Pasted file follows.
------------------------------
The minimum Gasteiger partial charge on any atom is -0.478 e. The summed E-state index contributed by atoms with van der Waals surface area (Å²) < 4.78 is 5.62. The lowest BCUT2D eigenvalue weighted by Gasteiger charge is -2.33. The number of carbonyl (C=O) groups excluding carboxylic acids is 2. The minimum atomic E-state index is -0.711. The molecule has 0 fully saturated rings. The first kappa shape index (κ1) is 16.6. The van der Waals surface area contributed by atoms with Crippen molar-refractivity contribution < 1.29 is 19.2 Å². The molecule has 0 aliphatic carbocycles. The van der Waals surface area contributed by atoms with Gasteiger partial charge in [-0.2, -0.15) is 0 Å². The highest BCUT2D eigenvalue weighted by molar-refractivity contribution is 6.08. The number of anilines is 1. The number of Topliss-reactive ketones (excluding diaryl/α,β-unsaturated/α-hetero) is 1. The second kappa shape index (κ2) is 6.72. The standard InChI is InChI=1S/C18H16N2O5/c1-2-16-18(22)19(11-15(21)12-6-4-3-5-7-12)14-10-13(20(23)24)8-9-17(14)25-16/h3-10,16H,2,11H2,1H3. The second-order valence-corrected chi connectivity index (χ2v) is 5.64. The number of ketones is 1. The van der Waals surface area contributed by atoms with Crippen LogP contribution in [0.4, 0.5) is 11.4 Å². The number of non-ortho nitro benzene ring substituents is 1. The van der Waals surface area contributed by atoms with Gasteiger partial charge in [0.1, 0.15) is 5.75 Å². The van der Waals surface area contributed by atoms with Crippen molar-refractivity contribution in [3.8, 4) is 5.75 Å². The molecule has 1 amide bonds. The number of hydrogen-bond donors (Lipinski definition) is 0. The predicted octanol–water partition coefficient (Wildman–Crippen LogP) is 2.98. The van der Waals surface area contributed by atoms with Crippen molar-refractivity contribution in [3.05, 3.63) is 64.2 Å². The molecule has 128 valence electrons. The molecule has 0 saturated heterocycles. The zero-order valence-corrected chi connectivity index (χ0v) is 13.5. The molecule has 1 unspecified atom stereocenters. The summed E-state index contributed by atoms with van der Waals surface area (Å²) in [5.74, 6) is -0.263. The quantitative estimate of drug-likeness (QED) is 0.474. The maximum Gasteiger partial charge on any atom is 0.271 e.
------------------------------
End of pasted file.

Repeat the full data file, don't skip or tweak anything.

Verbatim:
The minimum Gasteiger partial charge on any atom is -0.478 e. The summed E-state index contributed by atoms with van der Waals surface area (Å²) < 4.78 is 5.62. The lowest BCUT2D eigenvalue weighted by Gasteiger charge is -2.33. The number of carbonyl (C=O) groups excluding carboxylic acids is 2. The minimum atomic E-state index is -0.711. The molecule has 0 fully saturated rings. The first kappa shape index (κ1) is 16.6. The van der Waals surface area contributed by atoms with Crippen molar-refractivity contribution < 1.29 is 19.2 Å². The molecule has 0 aliphatic carbocycles. The van der Waals surface area contributed by atoms with Gasteiger partial charge in [-0.2, -0.15) is 0 Å². The highest BCUT2D eigenvalue weighted by molar-refractivity contribution is 6.08. The number of anilines is 1. The number of Topliss-reactive ketones (excluding diaryl/α,β-unsaturated/α-hetero) is 1. The second kappa shape index (κ2) is 6.72. The standard InChI is InChI=1S/C18H16N2O5/c1-2-16-18(22)19(11-15(21)12-6-4-3-5-7-12)14-10-13(20(23)24)8-9-17(14)25-16/h3-10,16H,2,11H2,1H3. The second-order valence-corrected chi connectivity index (χ2v) is 5.64. The number of ketones is 1. The van der Waals surface area contributed by atoms with Crippen LogP contribution in [0.4, 0.5) is 11.4 Å². The number of non-ortho nitro benzene ring substituents is 1. The van der Waals surface area contributed by atoms with Gasteiger partial charge in [0.1, 0.15) is 5.75 Å². The van der Waals surface area contributed by atoms with Crippen molar-refractivity contribution in [3.8, 4) is 5.75 Å². The molecule has 1 amide bonds. The number of hydrogen-bond donors (Lipinski definition) is 0. The predicted octanol–water partition coefficient (Wildman–Crippen LogP) is 2.98. The van der Waals surface area contributed by atoms with Crippen molar-refractivity contribution in [3.05, 3.63) is 64.2 Å². The molecule has 128 valence electrons. The molecule has 0 saturated heterocycles. The zero-order valence-corrected chi connectivity index (χ0v) is 13.5. The molecule has 1 unspecified atom stereocenters. The summed E-state index contributed by atoms with van der Waals surface area (Å²) in [5.74, 6) is -0.263. The quantitative estimate of drug-likeness (QED) is 0.474. The maximum Gasteiger partial charge on any atom is 0.271 e.